His conclusion to that trip on the proverbial limb is hackers could hack the Mac but don’t because the Mac’s market share is too small so no one’s bothered to do it.
I see in Leo, a gentleman who’s fully versed in Syllogistic Logic but can’t tie his literary shoestrings.
The ramblings continue as Leo tries to stop thinking logically and tries to think like a hacker, and regarding hacker attempts on the Mac, concludes, “It’s not worth it.”
If enough monkeys could type long enough on enough typewriters would they eventually type the Bible? Yes, according to Leo’s next paragraph where he stumbles onto some truth:
“Apple and the Macintosh simply aren’t as big a target as Microsoft and Windows. As a result, you are inherently safer on a Mac, because almost no one is actively trying to cause you trouble.”
The Mac isn’t as big a target as Windows, and you’re inherently safer on a Mac, and part of the reason is because almost nobody is actively trying to cause Mac users trouble.
Just when you think Leo’s medicine is kicking in and he’s back on the road to recovery, he says, The Macintosh is no safer than Windows, which is followed up by another bi-polar rant, ”… don’t think you’re totally safe because you’re on a Mac. Safer, yes, but immune? Not at all.”
It’s often hard to pin a politician down on a subject because they know how to cross the fence and come down on both sides of an issue. Vote for Leo.
He finally admits that the Mac is safer because it’s just not as big a target (forget the fact that Windows has thousands of viruses, spyware applications, trojan horses, and the like, but with a mere 25-million users or so, the Mac has ZERO!).
Leo asks questions better than he answers them. Such as, “Why is Windows so popular?”
Leo’s answer (besides the usual drivel about more software for Windows, Macs are expensive, more manufacturers, etc.), “Many corporations and schools have standardized on Windows.”
Sigh. “Hear no evil, see no evil, speak no idocy” must be uncovered. I may not be on a mission from God, but surely even He has trouble granting salvation to folks with flea-like brain power.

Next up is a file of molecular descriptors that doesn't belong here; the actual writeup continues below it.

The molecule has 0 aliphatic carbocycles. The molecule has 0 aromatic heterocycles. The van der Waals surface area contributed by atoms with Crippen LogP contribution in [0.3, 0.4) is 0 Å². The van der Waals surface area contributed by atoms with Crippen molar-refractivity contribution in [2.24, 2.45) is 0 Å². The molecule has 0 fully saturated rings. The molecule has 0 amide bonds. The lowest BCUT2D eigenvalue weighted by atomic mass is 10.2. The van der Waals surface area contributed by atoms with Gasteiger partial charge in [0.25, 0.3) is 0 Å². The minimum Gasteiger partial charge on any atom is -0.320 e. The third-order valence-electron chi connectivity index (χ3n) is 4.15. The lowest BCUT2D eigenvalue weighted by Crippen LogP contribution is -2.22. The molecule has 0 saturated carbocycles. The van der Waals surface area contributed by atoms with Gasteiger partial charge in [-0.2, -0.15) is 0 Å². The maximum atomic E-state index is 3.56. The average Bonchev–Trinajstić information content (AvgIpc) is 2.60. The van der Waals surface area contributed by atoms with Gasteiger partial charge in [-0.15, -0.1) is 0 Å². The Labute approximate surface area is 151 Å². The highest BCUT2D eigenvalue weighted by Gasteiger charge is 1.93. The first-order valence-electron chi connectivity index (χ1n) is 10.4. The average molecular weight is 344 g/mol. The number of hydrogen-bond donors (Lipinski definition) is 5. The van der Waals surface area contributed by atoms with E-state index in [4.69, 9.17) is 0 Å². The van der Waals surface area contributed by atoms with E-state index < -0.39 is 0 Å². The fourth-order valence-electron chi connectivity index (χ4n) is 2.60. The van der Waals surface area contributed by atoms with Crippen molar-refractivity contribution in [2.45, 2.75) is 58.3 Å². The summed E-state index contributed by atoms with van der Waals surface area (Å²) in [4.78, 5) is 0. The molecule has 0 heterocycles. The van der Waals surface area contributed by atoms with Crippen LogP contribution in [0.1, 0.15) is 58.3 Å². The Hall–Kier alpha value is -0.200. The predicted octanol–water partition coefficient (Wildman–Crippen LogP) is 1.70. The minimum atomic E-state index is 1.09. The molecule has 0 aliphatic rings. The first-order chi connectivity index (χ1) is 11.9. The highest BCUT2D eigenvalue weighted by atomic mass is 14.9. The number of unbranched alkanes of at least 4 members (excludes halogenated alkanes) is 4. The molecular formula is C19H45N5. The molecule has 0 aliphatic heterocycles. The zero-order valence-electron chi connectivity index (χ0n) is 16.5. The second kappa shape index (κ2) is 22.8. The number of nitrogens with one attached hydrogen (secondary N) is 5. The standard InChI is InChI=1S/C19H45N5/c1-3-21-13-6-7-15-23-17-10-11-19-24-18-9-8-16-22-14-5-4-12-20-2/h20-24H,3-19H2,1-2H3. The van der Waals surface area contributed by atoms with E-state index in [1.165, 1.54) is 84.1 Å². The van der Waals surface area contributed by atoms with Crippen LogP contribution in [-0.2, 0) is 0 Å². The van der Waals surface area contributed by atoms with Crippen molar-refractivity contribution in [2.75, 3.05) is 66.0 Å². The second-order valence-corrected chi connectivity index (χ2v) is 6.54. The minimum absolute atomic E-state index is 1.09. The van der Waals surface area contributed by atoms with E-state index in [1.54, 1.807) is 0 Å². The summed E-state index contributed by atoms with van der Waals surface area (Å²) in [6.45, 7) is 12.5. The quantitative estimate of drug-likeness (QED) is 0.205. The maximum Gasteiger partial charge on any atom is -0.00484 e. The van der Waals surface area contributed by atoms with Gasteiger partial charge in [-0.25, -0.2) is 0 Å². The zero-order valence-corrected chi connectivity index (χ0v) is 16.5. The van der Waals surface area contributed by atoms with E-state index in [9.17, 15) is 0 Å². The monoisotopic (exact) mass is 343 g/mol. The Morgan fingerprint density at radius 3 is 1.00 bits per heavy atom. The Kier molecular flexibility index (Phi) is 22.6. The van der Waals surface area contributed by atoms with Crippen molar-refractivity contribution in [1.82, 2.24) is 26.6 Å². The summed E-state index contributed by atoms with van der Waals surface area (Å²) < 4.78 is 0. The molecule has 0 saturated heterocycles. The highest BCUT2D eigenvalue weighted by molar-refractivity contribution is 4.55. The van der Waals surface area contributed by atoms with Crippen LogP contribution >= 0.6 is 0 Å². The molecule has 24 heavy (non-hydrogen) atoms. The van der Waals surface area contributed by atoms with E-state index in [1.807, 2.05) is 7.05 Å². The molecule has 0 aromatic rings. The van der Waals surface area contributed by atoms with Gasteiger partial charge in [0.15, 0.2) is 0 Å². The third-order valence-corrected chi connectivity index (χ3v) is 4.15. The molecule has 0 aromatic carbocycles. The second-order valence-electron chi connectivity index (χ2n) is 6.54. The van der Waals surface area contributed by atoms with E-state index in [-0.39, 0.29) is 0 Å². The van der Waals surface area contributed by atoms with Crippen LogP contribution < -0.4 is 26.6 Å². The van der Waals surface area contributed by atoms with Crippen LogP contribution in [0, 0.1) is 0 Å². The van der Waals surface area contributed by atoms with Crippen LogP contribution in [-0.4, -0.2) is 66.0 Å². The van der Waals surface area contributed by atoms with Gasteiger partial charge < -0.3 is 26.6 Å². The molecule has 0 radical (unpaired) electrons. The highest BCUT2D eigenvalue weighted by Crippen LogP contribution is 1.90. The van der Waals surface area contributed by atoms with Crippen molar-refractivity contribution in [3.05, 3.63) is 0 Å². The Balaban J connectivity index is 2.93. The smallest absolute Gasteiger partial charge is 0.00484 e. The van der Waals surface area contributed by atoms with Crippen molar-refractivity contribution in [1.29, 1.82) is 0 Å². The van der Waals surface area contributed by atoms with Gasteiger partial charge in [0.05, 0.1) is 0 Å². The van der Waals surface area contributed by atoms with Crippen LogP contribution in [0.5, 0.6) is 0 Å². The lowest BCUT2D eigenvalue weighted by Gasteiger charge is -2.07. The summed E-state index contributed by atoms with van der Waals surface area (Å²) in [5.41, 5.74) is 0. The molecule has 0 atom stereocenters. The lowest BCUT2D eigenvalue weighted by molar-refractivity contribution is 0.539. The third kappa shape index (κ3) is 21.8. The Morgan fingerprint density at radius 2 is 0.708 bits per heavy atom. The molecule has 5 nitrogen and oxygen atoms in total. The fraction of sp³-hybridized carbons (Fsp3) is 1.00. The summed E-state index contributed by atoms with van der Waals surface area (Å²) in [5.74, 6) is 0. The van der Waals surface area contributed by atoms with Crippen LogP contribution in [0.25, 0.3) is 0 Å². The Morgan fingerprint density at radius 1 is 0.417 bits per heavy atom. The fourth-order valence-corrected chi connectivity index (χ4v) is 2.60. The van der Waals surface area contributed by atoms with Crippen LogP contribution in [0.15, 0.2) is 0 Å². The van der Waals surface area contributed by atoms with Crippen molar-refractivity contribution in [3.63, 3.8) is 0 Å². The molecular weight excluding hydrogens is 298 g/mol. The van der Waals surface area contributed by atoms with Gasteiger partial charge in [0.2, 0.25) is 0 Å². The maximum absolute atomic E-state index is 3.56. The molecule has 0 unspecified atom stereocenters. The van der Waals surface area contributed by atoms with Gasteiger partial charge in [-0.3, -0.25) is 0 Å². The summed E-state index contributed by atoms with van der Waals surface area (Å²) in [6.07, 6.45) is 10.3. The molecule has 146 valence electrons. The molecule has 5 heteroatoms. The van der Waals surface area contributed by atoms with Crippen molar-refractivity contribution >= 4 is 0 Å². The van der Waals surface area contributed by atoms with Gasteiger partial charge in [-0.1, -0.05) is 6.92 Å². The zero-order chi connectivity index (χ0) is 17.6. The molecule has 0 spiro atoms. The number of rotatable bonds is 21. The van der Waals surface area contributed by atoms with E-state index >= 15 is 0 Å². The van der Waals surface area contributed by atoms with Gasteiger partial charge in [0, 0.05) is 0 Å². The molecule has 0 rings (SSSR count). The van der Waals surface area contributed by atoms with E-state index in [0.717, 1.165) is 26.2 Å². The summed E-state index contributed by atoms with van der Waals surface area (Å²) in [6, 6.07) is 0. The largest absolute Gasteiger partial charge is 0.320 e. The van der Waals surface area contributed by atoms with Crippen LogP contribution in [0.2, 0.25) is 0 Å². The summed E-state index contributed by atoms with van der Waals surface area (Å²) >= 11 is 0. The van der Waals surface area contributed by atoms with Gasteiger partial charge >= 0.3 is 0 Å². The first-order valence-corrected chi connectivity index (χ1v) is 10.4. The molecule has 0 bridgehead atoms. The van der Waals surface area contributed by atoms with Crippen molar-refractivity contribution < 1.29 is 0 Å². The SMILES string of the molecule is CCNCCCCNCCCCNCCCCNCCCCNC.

Leo seems not to know about Microsoft’s criminal activity which helped to establish a monopoly position (manufacturers who didn’t pay Microsoft for machines that didn’t even contain Windows could be banned from selling Windows on their machines).
Leo needs to meet up with Larry Loeb of Security IT Hub for a drink and a confab on Mac security. Only the insecure, uninitiated, naive and mostly Windows users believe the logic Leo uses to reach the same conclusion Mac users already have.
Macs are more secure because they were designed that way. Windows PCs are less secure because, guess what?… they were designed that way.
Jack D. Miller
I’ve almost stopped using my Windows PC. I only start it up on Sundays to run the anti-virus, anti-spyware software.
Carol Mary Miller
Take a clue from Tera, Jack. Use your spell checker more often. Tera does.
Does anyone have a list of any viruses or spyware for Mac OS X? Surely there’s at least one hacker out there who’s trying to make a name for himself.
Barbara Marie Hambi
Tera, lack of hair doesn’t seem to have dulled your thinking. I notice from Leo’s picture that he has plenty of hair. What a pity it’s wasted.
Tera Jean Patricks
I almost forgot: ‘Is freedom of the press a danger to computer users?’ Nah. So long as the press can expose the dangers.